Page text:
Does that make it clearer?

    1. If we don’t have the + 1, and we called the function to create a random number between 1 and 10, it would return values between 1.000000 and 9.9999999 (because it does not include the upper limit of 10 as a possible value). When we round that number to an integer, it loses the decimal values. So, we would only ever get values from 1 to 9.

      If we add 1 to the upper limit, and ask for a random number between 1 and 10, the possible random values are between 1.000000 and 10.999999. So, the rounded numbers will be between 1 and 10.

      Does that make it clear?

  5. Maybe the question off the topic but what’s the point to do “private static”. Like as we said we use static used to share the function or methods with other classes without creating an object, working directly with static, but on the other hand private closes its range.. Too odd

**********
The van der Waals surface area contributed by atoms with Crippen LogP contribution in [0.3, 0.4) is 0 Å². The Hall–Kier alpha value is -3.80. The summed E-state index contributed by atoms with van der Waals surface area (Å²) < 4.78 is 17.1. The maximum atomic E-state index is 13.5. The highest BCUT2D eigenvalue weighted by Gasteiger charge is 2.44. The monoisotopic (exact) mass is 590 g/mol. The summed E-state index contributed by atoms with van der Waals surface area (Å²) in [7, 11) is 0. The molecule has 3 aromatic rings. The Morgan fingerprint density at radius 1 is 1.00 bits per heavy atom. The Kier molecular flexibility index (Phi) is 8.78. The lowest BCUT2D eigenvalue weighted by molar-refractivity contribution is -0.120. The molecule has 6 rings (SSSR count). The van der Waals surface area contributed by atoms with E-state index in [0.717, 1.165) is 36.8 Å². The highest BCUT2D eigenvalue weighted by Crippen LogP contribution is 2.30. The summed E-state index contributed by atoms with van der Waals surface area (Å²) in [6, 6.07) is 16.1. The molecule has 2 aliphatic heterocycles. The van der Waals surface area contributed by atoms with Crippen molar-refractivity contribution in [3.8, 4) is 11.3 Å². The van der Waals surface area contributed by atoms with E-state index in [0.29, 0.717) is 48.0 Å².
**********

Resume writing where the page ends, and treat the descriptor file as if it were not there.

1. We use “private” because we don’t want any other classes to be able to use the variable or function. It can only be used by other code inside the class.

        We use “static” because the variable is a class-level variable (it is outside of functions, and can be used by anything in the class), but it is being called by a static function. Static functions can only use variables created/instantiated inside the function, or class-level variables that are also static. We could move this variable inside the “NumberBetween” function, and it would not need to be set to static – because it is inside the static function. But, then we would create a new instance of the variable every time we called NumberBetween.

  6. Hi Scott!
    Am i getting it right about the code :
    public static int NumberBetween(int minimumValue, int maximumValue)